Call: 515-225-4300 | 
Connect with an advisor


Profit Watch Commentary – January 3, 2014

We will finish the first week of 2014 with a double whammy – a plunge in prices and a plunge in temperatures. Records are expected to fall across the country as frigid temperatures move in from Canada. Northern Minnesota may see wind chills of -75 degrees on Sunday morning. Wind chills colder than 50 below can cause exposed flesh to freeze in only 5-10 minutes. This weekend is expected to be the longest sub-zero period in 18 years. Bundle up!
The snowstorm in Chicago and out East coupled with the holidays have affected trading volume this week. Hopefully next week everyone will be back to work.
Believe it or not, the big January Crop report is only one week away. Early next week, the trade will be releasing private trade guesses on production and carryout. Informa got ahead of the game, and released their best guess today. As per usual, their production numbers increased. Below is a recap.
Informa Current USDA est
Corn 14.160 bln 13.989 bln – 161.6 bpa 160.4 bpa
Soybeans 3.329 bln 3.258 bln – 44.0 bpa 43.0 bpa
The higher corn production estimate was due to a combination of an increase in yield and harvested acres. The bump in soybean production was the result of higher yields. Interesting to find that the highest trade estimate in the November crop report was 43.3 bpa. Informa’s yield estimate of 44 bpa matches the record US yield in 2009.
Despite Informa’s bearish projections, both corn and soybean prices ended the day on a positive note. Wheat actually led the rally and closed up nearly 9 cents after making new contract lows early in the day. Unfortunately, the weekly change in prices was not so positive. Corn and wheat lost 3-6 cents on the week, with soybeans taking the biggest hit. March soybeans fell 42.5 cents with November soybeans down nearly 25 cents.
March corn made a new contract low today, but finished the day up 3 cents. The higher close is a small victory. The corn market has been hit with everything from all sides lately. The US hog herd is shrinking due to disease. The weekly ethanol production was down from 926,000 barrels last week to 913,000 this week. (Bright spot: pace is still ahead of last year.) DDG prices are down $100/ton and cutting into ethanol margins. China may not unload DDGs if tested positive to MIR162. And to top it all off, export sales today were lousy. A marketing year low. Only 6.1 million bushels were sold this past week of old corn and .8 mln new. There was no Chinese business.
When it rains, it pours. But, perhaps the market is getting a little ahead of itself. A lot of negative news is in the market, and everyone pretty well expects a bigger USDA number next Friday. There is a chance that the DDG situation may be worked out with the Chinese as early as next week. The Funds are holding onto a RECORD short position. And, finally, the index funds are slated to buy over 90,000 contracts of corn starting next week.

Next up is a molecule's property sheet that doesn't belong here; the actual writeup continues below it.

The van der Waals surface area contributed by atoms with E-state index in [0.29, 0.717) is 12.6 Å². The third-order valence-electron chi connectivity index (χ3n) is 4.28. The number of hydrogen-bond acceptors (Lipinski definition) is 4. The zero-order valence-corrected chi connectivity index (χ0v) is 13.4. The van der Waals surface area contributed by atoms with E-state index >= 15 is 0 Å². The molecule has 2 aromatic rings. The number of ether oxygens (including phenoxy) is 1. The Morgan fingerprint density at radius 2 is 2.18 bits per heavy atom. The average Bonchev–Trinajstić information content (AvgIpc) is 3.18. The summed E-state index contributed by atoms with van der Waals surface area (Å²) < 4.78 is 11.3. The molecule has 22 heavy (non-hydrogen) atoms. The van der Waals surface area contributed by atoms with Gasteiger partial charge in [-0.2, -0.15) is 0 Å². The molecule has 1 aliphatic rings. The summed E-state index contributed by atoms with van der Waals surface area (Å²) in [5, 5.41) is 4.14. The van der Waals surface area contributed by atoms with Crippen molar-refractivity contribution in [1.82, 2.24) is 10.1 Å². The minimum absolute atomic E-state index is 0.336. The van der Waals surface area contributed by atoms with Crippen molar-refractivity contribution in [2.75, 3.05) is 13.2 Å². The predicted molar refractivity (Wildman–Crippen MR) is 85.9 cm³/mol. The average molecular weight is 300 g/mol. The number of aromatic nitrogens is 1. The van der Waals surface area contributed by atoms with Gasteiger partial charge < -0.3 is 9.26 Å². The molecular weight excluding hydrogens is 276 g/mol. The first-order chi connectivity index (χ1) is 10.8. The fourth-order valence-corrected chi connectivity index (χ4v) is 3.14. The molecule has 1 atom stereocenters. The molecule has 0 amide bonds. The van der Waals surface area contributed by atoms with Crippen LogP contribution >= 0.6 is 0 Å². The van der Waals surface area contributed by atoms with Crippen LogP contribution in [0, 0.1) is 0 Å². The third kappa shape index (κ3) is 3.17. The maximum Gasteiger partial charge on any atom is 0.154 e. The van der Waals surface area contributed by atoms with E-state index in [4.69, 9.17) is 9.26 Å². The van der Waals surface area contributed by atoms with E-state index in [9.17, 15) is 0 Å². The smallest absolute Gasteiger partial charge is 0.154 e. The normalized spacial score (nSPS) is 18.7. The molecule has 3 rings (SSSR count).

If the Bears get their way, March corn will likely sink to $4.17, 4.10 and ultimately $4. If the Bulls can get a little relief, prices will target $4.25, 4.33, 4.40, and $4.495.
Soybean prices got ripped this week due to good rains in South America last weekend and the DDG situation. Harvest has started in a small area of Brazil and conditions are mostly favorable. 70% of Argentina also got good rains, leaving the majority of the country in pretty good shape. South America has a big crop coming and traders know it.
In the past, poor SA logistics have played a key role in the US securing unexpected export sales. We can’t imagine why that won’t happen again this year at some point.
To date we have more export sales on the books versus the current USDA projection. Today’s strong export sales of 34.7 mln bushels put the number over the top. We have 1.493 bln bushels of soybeans sold with a USDA projection of 1.475 bln. We don’t have all those bushels shipped, so there is the possibility of China cancelling sales in favor of cheaper beans from SA down the road.
The bean Bears were definitely cheering this week. Their next target for March soybeans is $12.625, 12.5625 and $12.3325. The Bulls will look to regroup with March targets of $12.75, 12.92, 13.00 and the December high of $13.3925.
Have a great weekend.

Futures trading may not be suitable for all investors. The trading of futures/options involves substantial risk of loss and you should fully understand those risks prior to trading. This material should be construed as the solicitation of an offer to sell or the solicitation of an offer to buy the derivative(s) noted in any jurisdiction where such an offer or solicitation would be legal. These materials have been created for a select group of individuals, and are intended to be presented with the proper context and guidance. Information contained herein was obtained from sources believed to be reliable, but is not guaranteed as to its accuracy. These materials represent the opinions and viewpoints of the author, and do not necessarily reflect the viewpoints and trading strategies employed by AgriSource, Inc.
AgriSource, Inc. is not responsible for any redistribution of this material by third parties, or any trading decisions taken by persons not intended to view this material. It does not constitute an individualized recommendation, or take into account the particular trading objectives, financial situations, or needs of individual customers. Contact AgriSource, Inc. designated personnel for specific trading advice to meet your trading preferences or goals.

This entry was posted in Commodites. Bookmark the permalink. Follow any comments here with the RSS feed for this post. Trackbacks are closed, but you can post a comment.

Post a Comment

Your email is never published nor shared. Required fields are marked *